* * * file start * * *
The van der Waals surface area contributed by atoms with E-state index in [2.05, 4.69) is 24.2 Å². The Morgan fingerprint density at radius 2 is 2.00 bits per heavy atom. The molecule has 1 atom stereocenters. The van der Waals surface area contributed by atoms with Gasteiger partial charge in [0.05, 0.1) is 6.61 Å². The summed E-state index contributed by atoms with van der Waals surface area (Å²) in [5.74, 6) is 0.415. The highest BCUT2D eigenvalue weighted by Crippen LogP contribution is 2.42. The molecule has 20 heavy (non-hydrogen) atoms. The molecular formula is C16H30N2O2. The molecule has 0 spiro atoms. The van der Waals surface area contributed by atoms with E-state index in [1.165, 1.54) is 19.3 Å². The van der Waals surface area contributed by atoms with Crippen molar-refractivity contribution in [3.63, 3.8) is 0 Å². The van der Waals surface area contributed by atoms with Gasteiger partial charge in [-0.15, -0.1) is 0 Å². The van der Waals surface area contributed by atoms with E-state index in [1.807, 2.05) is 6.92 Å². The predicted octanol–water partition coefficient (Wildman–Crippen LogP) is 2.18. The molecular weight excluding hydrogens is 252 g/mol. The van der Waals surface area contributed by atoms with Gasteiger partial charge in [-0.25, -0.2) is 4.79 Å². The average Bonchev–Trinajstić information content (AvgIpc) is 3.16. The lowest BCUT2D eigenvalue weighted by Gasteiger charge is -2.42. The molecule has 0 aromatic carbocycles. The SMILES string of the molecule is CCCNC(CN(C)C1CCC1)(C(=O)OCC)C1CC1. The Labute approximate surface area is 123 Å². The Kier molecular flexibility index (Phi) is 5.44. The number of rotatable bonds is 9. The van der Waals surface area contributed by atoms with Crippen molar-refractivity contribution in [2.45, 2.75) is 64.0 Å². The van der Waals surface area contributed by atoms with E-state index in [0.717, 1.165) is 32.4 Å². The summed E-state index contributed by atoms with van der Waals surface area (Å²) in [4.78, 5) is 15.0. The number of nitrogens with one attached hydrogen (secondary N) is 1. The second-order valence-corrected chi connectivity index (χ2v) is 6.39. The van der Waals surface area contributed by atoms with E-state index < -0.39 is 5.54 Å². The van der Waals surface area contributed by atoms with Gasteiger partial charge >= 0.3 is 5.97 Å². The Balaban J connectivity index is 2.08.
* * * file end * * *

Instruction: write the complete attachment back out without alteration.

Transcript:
The van der Waals surface area contributed by atoms with E-state index in [2.05, 4.69) is 24.2 Å². The Morgan fingerprint density at radius 2 is 2.00 bits per heavy atom. The molecule has 1 atom stereocenters. The van der Waals surface area contributed by atoms with Gasteiger partial charge in [0.05, 0.1) is 6.61 Å². The summed E-state index contributed by atoms with van der Waals surface area (Å²) in [5.74, 6) is 0.415. The highest BCUT2D eigenvalue weighted by Crippen LogP contribution is 2.42. The molecule has 20 heavy (non-hydrogen) atoms. The molecular formula is C16H30N2O2. The molecule has 0 spiro atoms. The van der Waals surface area contributed by atoms with E-state index in [1.165, 1.54) is 19.3 Å². The van der Waals surface area contributed by atoms with Crippen molar-refractivity contribution in [3.63, 3.8) is 0 Å². The van der Waals surface area contributed by atoms with Gasteiger partial charge in [-0.15, -0.1) is 0 Å². The van der Waals surface area contributed by atoms with E-state index in [1.807, 2.05) is 6.92 Å². The predicted octanol–water partition coefficient (Wildman–Crippen LogP) is 2.18. The molecular weight excluding hydrogens is 252 g/mol. The van der Waals surface area contributed by atoms with Gasteiger partial charge in [-0.25, -0.2) is 4.79 Å². The average Bonchev–Trinajstić information content (AvgIpc) is 3.16. The lowest BCUT2D eigenvalue weighted by Gasteiger charge is -2.42. The molecule has 0 aromatic carbocycles. The SMILES string of the molecule is CCCNC(CN(C)C1CCC1)(C(=O)OCC)C1CC1. The Labute approximate surface area is 123 Å². The Kier molecular flexibility index (Phi) is 5.44. The number of rotatable bonds is 9. The van der Waals surface area contributed by atoms with Crippen molar-refractivity contribution in [2.45, 2.75) is 64.0 Å². The van der Waals surface area contributed by atoms with E-state index in [0.717, 1.165) is 32.4 Å². The summed E-state index contributed by atoms with van der Waals surface area (Å²) in [4.78, 5) is 15.0. The number of nitrogens with one attached hydrogen (secondary N) is 1. The second-order valence-corrected chi connectivity index (χ2v) is 6.39. The van der Waals surface area contributed by atoms with E-state index < -0.39 is 5.54 Å². The van der Waals surface area contributed by atoms with Gasteiger partial charge >= 0.3 is 5.97 Å². The Balaban J connectivity index is 2.08.